How it’s held up: “It has held up great,” she says. “No peeling!”

The pro’s take: “As long as the surface you apply to is clean, smooth and has the correct paint finish, the peel-and-stick wallpaper should last for as long as you’d like to keep it up,” says Rees.

She adds that she does recommend using a smoothing tool (ideally with a felt edge) to help prevent air bubbles and make sure the panel adheres completely.

“The felt edge is important to note, as you could risk scratching your wallpaper as you smooth without it. If you need to use something without a soft edge, just be sure to be mindful of how hard you are pressing,” she says.

How peel-and-stick wallpaper holds up after three and a half years

Page Fehling says she has peel-and-stick wallpaper up in several spots in her home. One of these has been up for about three and half years in a bathroom and is just starting to peel a bit.

“Our builder installed the navy geometric in the bathroom and the gold speckled in the bookshelf back. I did the white birch on the lockers myself with a razor blade and wallpaper smoother,” says Fehling.

How it’s holding up: “The bathroom one is popping up and peeling a teeny bit along some of the edges, but you’d have to look really close to see. The others are still perfect!” she says.

The pro’s take: “Before installing wallpaper in a bathroom, you will want to make sure it is well-ventilated,” Rees says. “Much like traditional wallpaper, the peel-and-stick wallpaper should hold up in a bathroom as long as there is a window that can be opened or a fan to turn on in order to minimize excessive humidity.”

She adds that if it does start peeling, that 10 to 15 percent overage that you ordered could come in handy.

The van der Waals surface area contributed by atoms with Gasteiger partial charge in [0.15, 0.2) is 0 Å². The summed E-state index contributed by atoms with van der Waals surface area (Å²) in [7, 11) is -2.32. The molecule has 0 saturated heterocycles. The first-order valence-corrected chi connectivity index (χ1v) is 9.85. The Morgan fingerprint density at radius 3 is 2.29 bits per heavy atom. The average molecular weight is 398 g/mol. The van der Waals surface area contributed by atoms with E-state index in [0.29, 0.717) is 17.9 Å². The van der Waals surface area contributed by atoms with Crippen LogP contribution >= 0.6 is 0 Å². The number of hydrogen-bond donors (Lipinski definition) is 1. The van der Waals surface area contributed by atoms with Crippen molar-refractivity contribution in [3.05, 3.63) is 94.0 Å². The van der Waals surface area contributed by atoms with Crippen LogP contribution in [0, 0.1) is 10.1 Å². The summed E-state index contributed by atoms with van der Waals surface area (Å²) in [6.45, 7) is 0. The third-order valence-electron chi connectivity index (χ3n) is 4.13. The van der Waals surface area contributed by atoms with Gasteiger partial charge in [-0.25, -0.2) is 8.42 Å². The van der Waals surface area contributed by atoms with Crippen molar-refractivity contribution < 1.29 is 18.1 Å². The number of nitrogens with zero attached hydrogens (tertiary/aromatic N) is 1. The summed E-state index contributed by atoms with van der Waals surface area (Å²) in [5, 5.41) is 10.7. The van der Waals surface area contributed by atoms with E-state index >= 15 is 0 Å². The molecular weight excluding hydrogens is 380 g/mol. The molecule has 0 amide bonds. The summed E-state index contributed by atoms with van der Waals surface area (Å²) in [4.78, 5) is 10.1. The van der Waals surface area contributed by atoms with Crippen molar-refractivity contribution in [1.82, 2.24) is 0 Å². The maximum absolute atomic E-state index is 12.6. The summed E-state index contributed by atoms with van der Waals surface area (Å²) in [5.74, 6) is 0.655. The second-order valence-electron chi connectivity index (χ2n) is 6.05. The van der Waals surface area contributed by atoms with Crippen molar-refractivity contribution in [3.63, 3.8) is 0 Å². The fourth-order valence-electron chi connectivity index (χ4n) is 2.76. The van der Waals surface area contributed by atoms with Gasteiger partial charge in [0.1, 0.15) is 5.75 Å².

“Simply peel back the panel that is peeling and replace it with a new one, making sure the wall is completely free of any dirt or dust before install,” Rees advises.

How peel-and-stick wallpaper holds up after more than five years

Juliette von Hess is no stranger to peel-and-stick wallpaper, and applied Chasing Paper’s peel-and-stick wallpaper to numerous rooms in her previous house, which she enjoyed for years.

“I did a kids room, a hallway in between the bathroom and bedroom, and a bedroom accent wall,” she says. She says she applied them with a plastic spackle knife.

How it’s held up: “If the paper isn’t in a bathroom or humid area it holds up very well,” she says.

The pro’s take: “Make sure your wall or surface meets the guidelines (smooth, clean and correct paint finish) before installation to ensure longevity,” says Rees.

She notes that the longer the wallpaper is up, the stronger the bond becomes between the panel and the surface — so seeing success after five years or longer is actually not so surprising.

When I started talking to DIYers about their peel-and-stick wallpaper experiences, I didn’t have the highest expectations. But I’m pleasantly surprised to report that when applied correctly and to the right surface, peel-and-stick wallpaper actually does last. This is one rental-friendly trick that can actually does stand the test of time.

Erin Johnson

Contributor

Erin Johnson is a writer covering all things home, plant, and design-related. She loves Dolly Parton, comedy, and being outdoors (in that order). She is originally from Tennessee but currently lives in Brooklyn with her 11-year-old dog named Pup.